... then the phenomenon of the dropped color filter makes sense, because the black and white picture provides a quantity of light to the total image that augments the identifiable other two colors. The total quantity of light seen by high and low frequencies provides all the colors.

Also, red/green color blindness makes sense, given that it’s nearly always red/green, which has more to do with the absence of contrast of perceived color in the mid-range where contrast should exist — that makes sense as well.

But, dominant theories don’t die easily, even when they have no basis in reality, so we still teach that there are three kinds of color cones in the eye, despite the lack of any physical evidence to that effect, nor any explanation why three types of cones would become confused between red and green more often than between blue and green or red and blue.

The creature that has the most kinds of color preceptors is a crab, which probably doesn’t combine the images to form a wider spectrum of colors than we do. It’s simpler brain probably just sees the specific colors its eyes describe without combining the images to infer intermediate colors... In other words, its vision probably works more like the dominant theory of human color vision describes than the theory that is probably more accurate...

So, I’m guessing that Klingon vision probably perceives colors like we do, though maybe the high frequency sensor doesn’t respond to light quite as high frequency as ours does, hence the “certain shades of purple” problem.

Sent from my iPad

> On Sep 2, 2019, at 1:45 AM, Rhona Fenwick <qeslagh at hotmail.com> wrote:
> ghItlhpu' SuStel, jatlh:
> > How a language divides up its color words has little to do with whether
> > they can visually perceive those colors. There are real human languages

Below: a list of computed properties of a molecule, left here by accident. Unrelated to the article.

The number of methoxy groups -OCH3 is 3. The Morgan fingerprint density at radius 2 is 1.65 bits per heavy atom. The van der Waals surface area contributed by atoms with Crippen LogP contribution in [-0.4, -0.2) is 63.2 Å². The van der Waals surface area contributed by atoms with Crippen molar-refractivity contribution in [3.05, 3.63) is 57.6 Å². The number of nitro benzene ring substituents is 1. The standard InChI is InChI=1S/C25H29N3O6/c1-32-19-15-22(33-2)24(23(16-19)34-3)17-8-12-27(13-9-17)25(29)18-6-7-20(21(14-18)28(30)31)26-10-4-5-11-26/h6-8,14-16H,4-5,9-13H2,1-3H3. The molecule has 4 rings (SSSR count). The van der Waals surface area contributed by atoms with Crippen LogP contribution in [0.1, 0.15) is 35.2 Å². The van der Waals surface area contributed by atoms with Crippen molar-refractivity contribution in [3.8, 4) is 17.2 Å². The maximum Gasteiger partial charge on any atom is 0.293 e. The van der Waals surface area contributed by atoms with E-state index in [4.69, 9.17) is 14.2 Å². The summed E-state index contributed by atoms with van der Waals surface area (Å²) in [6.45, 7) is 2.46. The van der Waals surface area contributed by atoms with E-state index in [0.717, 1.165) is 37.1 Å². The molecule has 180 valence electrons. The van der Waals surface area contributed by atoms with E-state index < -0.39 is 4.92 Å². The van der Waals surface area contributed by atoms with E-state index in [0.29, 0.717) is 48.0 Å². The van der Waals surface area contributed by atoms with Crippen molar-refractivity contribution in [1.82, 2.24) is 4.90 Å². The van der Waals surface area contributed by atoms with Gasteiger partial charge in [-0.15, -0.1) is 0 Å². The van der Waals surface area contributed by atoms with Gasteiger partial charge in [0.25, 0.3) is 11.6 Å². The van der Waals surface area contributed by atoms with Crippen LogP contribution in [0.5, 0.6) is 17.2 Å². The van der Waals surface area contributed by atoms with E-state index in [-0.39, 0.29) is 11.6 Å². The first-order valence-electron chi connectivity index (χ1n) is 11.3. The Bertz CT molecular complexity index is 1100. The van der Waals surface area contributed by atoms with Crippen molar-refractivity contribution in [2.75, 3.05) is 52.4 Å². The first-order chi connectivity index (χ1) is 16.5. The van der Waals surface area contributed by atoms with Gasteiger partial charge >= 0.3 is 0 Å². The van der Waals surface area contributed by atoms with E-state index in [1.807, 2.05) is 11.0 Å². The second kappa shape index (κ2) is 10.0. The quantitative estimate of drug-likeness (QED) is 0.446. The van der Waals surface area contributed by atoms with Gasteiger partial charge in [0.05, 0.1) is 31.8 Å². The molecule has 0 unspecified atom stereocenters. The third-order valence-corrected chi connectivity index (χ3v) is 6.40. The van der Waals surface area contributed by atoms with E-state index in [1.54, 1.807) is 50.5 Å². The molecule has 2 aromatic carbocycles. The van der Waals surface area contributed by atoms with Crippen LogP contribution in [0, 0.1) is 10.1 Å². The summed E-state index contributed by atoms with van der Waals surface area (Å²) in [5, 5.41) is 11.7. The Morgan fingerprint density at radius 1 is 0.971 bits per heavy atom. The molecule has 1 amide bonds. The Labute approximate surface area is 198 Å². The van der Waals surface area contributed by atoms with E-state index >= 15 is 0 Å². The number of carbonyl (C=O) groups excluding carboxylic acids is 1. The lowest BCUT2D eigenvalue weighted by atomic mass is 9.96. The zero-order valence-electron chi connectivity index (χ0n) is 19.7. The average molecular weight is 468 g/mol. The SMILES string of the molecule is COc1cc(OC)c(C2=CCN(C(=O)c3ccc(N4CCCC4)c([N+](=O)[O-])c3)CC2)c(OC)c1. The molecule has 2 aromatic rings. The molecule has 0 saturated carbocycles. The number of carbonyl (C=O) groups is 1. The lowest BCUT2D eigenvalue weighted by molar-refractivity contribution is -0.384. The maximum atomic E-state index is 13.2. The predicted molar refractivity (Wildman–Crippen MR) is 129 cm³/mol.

> > that have the same number of color words as Klingons, but speakers of
> > these languages don't lack our color vision. It's canonically speculated
> > that Klingons can't see all of purple that we do, but otherwise their
> > vision seems to be similar to ours.
> To be fair, we don't actually know this canonically. All we know is that the Klingon visual range extends from (at least) what we call red, to somewhere in what we call blue. How many types of retinal chromatic pigments they have to signal those colours is completely unknown.
> (poD vay')
> taH:
> > When a Klingon points at a yellow plant and says SuD, then points at
> > the green sky and says SuD, it's not that they appear to be the same color
> > to him.
> Again, I don't think we can fairly say that with any confidence. We just don't know one way or the other. I suspect there may be circumstantial evidence suggesting that Klingons may only have two retinal pigments, making them functional dichromats, but whether that's the case depends on how systematic the use of the SuD-Doq and the Hurgh-wov axes is in selecting a spot in the colour space (or, if they're dichromats, on the colour surface). I pondered this on Facebook a little while ago - here's a link to the comment thread if anyone's interested: https://bit.ly/2jUGn0q - but of course my pondering also remains speculative without further clarification from Maltz.
> QeS 'utlh